That leaky wall leading to a convenient way to sneak into and out of the manor was awfully clumsily revealed. That bugged me just a little bit.
I also have a problem with Sacha as a character. It's hard to know just what his feelings were about everything that happened, until the very end. It seemed like he was pining for Monique, but after she's dead, there isn't any indication that he's missing her or that he was ever infatuated with her. In fact, at the tail end of the movie, it suddenly seemed like he was far more attached to his boss which felt like it came out of left field. The pan from Sacha crying, to Levin's body, to Sacha's roses feels too deliberate not to be suggesting something - but on the other hand, with the other things that seemed to be indicating something important and then didn't mean anything, who can say? Maybe it was just an arty shot to fade to black on.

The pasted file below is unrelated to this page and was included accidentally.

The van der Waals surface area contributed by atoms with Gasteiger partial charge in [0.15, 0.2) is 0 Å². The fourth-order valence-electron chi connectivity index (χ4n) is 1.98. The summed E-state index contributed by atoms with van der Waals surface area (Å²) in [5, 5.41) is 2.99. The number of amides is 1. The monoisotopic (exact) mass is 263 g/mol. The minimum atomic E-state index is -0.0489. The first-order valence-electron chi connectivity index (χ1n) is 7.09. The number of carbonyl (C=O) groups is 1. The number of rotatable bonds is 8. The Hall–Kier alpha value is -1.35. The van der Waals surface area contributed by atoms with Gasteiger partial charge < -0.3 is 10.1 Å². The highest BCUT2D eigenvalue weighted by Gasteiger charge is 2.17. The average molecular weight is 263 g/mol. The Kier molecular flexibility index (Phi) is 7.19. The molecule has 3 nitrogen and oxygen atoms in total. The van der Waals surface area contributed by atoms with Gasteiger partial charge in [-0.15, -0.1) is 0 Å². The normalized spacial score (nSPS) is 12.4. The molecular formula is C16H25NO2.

What the heck was with the barely there reporter? He was entirely superfluous to anything in the story and his showing up didn't have him actually doing anything. I don't get what his character existed for.
The Score: This wasn't a bad movie, it certainly doesn't deserve the 3.6 on IMDB in my opinion. But it is a movie that was flawed by some over-the-top direction, acting and especially soapy music in scenes in which it would've been more prudent to tone things down.
So was it a good movie? I can't go that far either. It was... average-y. I'm going to score it just below the average score, strictly due to the musical and direction missteps.
2.75 out of 5 stars.
Next Up: Angel & Faith, issue 20